Stay safe – together – No matter what systems you put in place, if your staff aren’t kept up to date about your security procedures and about current threats, then they can easily fall into the traps set out by cunning cyber criminals. Bring cyber security procedures into your staff induction and training processes.

 

About ITSB: At last… An IT company with a straightforward approach to delivering technical support with one single purpose:­ to serve our clients with Incredible Support! We focus on you, our client to ensure you really get the value you deserve from your IT partner to help your organisation develop and grow. We are the “Go To” people who can offer solid advice that comes from putting ‘what you need’ before our own sales targets.

 

Raising funds for Poole’s Emergency Services

May 24, 2016

Mayor's Charity Gala

The Italian Villa at Compton Acres was the setting for the Mayor of Poole’s Charity Gala Dinner, hosted by Aspirin’s own Paul Kinvig and the last major event of Cllr Ann Stribley MBE JP’s mayoral year.

Paul Kinvig, Business Coach & Facilitator with Aspirin said, “As a leader of our community, the Mayor’s role in bringing people together to support fundamental life-saving services in Poole is critical.  I loved playing my part of ensuring that everyone enjoyed the evening whilst raising funds for two great causes.  It was a privilege.”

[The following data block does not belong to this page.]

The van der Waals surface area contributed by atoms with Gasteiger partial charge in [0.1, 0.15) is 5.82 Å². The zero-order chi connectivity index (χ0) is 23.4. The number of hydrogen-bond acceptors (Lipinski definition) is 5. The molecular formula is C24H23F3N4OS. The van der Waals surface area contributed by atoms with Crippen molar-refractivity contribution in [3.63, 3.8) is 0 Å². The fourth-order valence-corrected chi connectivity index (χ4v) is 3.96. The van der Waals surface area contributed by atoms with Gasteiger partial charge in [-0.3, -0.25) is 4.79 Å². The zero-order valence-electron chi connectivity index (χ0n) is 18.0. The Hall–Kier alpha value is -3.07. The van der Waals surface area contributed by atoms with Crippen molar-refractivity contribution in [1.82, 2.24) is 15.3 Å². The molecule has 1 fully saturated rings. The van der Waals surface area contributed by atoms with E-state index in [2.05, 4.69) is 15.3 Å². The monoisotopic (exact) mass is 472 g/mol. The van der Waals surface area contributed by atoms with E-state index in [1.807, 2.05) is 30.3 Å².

Raising money for Poole Hospital Emergency Dept and Poole Lifeboat Station, over 70 lucky guests enjoyed a drinks reception in the gardens (courtesy of Beales Gourmet Catering) followed by a 3-course meal from Tony Beales & his team.

As well as compering the event Paul encouraged the assembled throng to take part in the traditional game of “Heads & Tails” as well as a paper plane challenge, both of which raised money for the Mayors nominated charities.

The guests were entertained by ‘close up’ magician James Brown and singer Natasha Dark and also added funds to the charities through the purchase of raffle tickets, prizes for which included VIP tickets to the Beach Polo & dinner for 4 at Vesuvio Italian Restaurant   

 

Aspirin’s involvement in is part of its ongoing commitment to supporting the wider community in which it operates, adding to its involvement in such things as Diverse Abilities, Lewis Manning Hospice & Royal Bournemouth Hospital Charity

Engaging our clients – 5 Top Tips for PR

May 10, 2016